It's not only China's gateway to North Korea. The city of Dandong on the border, is sold as a glimpse into Chinese tourists' own communist past. A tour boat ticket seller told us, take a trip down memory lane. See what China was like in the 1970s.>> I'm Reuters' Sue-Lin Wong, and with photographer Damir Sagolj, we spent a week along the edge between China and North Korea.
We saw and heard surprising ways the two sides connect. But perhaps one of the most telling is the lens through which everyday Chinese watch their neighbors. Tourism to North Korea sometimes has a feeling of a human zoo, with tourists going to gawk and laugh at North Koreans, who they perceive as far worse off than they are.
For example, on these tour boats that leave along the Yalu River. The tour guides will often tell anecdotes about how poor the North Koreans are, and how they buy second-hand Chinese cars and tractors and bicycles, that the Chinese don't want anymore. They also talk about how China used to be as poor as North Korea is now.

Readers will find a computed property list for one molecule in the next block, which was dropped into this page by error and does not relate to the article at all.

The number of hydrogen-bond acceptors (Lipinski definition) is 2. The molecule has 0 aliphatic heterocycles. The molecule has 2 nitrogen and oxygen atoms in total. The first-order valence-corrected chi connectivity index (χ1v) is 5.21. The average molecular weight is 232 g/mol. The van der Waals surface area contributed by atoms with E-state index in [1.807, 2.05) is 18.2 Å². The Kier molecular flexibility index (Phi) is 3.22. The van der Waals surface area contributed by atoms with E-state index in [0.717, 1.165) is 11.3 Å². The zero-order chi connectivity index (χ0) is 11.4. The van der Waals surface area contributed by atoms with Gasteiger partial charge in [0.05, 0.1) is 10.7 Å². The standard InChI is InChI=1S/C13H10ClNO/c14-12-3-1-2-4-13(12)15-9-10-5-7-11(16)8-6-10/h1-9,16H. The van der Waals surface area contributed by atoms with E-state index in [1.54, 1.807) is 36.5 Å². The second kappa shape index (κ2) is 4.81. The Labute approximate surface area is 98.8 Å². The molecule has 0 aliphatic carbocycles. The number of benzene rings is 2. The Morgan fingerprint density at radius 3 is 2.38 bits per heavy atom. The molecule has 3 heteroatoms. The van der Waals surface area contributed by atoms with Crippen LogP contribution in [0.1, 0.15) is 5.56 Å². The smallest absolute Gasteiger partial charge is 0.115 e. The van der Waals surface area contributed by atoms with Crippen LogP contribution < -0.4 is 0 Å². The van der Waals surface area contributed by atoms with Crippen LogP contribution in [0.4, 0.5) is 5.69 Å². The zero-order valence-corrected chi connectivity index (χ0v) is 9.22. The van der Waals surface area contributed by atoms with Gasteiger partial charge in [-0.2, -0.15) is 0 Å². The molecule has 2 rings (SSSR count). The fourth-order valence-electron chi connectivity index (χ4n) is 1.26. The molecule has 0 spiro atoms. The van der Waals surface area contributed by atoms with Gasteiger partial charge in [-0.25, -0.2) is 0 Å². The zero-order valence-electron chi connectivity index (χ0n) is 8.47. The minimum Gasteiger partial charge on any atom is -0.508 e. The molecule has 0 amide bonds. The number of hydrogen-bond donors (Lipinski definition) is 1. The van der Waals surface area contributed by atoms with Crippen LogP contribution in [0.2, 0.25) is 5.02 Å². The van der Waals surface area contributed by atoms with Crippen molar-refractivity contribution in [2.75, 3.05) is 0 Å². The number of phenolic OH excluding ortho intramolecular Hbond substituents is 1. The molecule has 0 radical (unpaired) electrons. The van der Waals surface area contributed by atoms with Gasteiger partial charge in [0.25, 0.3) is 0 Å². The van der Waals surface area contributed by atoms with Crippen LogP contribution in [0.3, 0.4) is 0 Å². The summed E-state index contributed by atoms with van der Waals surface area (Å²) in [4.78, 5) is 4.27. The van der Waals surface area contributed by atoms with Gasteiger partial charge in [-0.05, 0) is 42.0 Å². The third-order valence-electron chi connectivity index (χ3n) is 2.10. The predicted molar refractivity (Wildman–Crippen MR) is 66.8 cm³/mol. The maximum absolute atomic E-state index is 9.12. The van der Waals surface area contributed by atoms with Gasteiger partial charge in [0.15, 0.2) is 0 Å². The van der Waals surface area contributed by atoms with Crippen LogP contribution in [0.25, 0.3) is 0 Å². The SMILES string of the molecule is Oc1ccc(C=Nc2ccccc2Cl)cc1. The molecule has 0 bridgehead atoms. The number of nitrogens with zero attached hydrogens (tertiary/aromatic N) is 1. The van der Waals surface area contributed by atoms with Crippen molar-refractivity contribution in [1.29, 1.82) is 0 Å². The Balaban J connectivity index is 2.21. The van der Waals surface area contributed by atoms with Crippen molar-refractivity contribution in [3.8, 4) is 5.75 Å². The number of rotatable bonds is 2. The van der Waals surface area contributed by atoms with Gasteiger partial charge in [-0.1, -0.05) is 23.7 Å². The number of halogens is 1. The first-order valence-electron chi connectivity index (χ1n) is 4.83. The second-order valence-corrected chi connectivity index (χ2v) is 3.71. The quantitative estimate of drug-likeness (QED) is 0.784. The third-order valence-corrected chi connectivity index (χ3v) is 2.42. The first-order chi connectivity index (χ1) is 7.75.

But is far more developed. The boats take the tourists to see North Korean life up close. Soldiers walking around with guns, farmers working the land and cleaning cabbages in the river. And there's even sometimes chances for small interactions between the Chinese tourists and the North Koreans. When they come and up and they try and sell goods like North Korean cigarettes and alcohol to the Chinese tourists.
A Dandong souvenir seller tell us North Koreans find the Chinese irritating, staring at them all day. But he also told us they're easy to cheer up. All you have to do is give them something to eat. Somebody spoke do told us toy guns and propaganda souvenirs are the only thing for sale after the tour is over.
One tale we heard on the border goes like this. Open a bank account with a bank in Dandong that works outside the system of official banking between China and North Korea. Meaning outside sanctions. Deposit about $60,000 worth of yen, and then you can get a free North Korean wife.
You can visit but she's got to stay in North Korea.